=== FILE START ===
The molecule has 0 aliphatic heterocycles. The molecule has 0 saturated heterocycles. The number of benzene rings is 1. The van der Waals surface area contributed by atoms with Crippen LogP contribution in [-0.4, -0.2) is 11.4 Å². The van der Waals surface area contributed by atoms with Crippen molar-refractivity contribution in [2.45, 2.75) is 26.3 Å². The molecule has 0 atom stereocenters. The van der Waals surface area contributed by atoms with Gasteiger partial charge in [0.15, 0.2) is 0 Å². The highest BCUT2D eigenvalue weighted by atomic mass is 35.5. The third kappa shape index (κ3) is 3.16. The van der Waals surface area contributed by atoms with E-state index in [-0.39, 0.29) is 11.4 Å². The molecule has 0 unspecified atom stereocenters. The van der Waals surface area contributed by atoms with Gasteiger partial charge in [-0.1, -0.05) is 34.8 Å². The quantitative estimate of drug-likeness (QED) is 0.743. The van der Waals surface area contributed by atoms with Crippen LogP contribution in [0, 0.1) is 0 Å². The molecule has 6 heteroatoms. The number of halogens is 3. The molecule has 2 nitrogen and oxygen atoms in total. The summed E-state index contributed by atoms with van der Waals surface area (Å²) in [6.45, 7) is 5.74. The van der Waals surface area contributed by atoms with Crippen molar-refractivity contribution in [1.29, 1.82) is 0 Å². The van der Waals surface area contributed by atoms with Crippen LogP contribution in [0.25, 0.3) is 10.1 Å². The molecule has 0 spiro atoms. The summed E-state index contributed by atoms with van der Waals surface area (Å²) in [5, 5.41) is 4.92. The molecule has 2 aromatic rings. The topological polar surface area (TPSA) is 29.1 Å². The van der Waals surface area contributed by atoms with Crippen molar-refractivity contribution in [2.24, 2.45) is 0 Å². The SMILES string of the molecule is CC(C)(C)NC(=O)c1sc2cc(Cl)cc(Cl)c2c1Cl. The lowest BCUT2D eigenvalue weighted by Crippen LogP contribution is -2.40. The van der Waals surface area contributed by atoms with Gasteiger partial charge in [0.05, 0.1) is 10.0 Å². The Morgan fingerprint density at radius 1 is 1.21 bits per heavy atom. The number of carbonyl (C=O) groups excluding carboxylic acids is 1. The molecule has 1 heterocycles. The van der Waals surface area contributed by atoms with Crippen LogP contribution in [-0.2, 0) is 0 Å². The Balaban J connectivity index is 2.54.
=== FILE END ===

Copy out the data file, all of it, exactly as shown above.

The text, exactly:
The molecule has 0 aliphatic heterocycles. The molecule has 0 saturated heterocycles. The number of benzene rings is 1. The van der Waals surface area contributed by atoms with Crippen LogP contribution in [-0.4, -0.2) is 11.4 Å². The van der Waals surface area contributed by atoms with Crippen molar-refractivity contribution in [2.45, 2.75) is 26.3 Å². The molecule has 0 atom stereocenters. The van der Waals surface area contributed by atoms with Gasteiger partial charge in [0.15, 0.2) is 0 Å². The highest BCUT2D eigenvalue weighted by atomic mass is 35.5. The third kappa shape index (κ3) is 3.16. The van der Waals surface area contributed by atoms with E-state index in [-0.39, 0.29) is 11.4 Å². The molecule has 0 unspecified atom stereocenters. The van der Waals surface area contributed by atoms with Gasteiger partial charge in [-0.1, -0.05) is 34.8 Å². The quantitative estimate of drug-likeness (QED) is 0.743. The van der Waals surface area contributed by atoms with Crippen LogP contribution in [0, 0.1) is 0 Å². The molecule has 6 heteroatoms. The number of halogens is 3. The molecule has 2 nitrogen and oxygen atoms in total. The summed E-state index contributed by atoms with van der Waals surface area (Å²) in [6.45, 7) is 5.74. The van der Waals surface area contributed by atoms with Crippen molar-refractivity contribution in [1.29, 1.82) is 0 Å². The van der Waals surface area contributed by atoms with Crippen LogP contribution in [0.25, 0.3) is 10.1 Å². The molecule has 0 spiro atoms. The summed E-state index contributed by atoms with van der Waals surface area (Å²) in [5, 5.41) is 4.92. The molecule has 2 aromatic rings. The topological polar surface area (TPSA) is 29.1 Å². The van der Waals surface area contributed by atoms with Crippen molar-refractivity contribution in [2.24, 2.45) is 0 Å². The SMILES string of the molecule is CC(C)(C)NC(=O)c1sc2cc(Cl)cc(Cl)c2c1Cl. The lowest BCUT2D eigenvalue weighted by Crippen LogP contribution is -2.40. The van der Waals surface area contributed by atoms with Gasteiger partial charge in [0.05, 0.1) is 10.0 Å². The Morgan fingerprint density at radius 1 is 1.21 bits per heavy atom. The number of carbonyl (C=O) groups excluding carboxylic acids is 1. The molecule has 1 heterocycles. The van der Waals surface area contributed by atoms with Crippen LogP contribution in [-0.2, 0) is 0 Å². The Balaban J connectivity index is 2.54.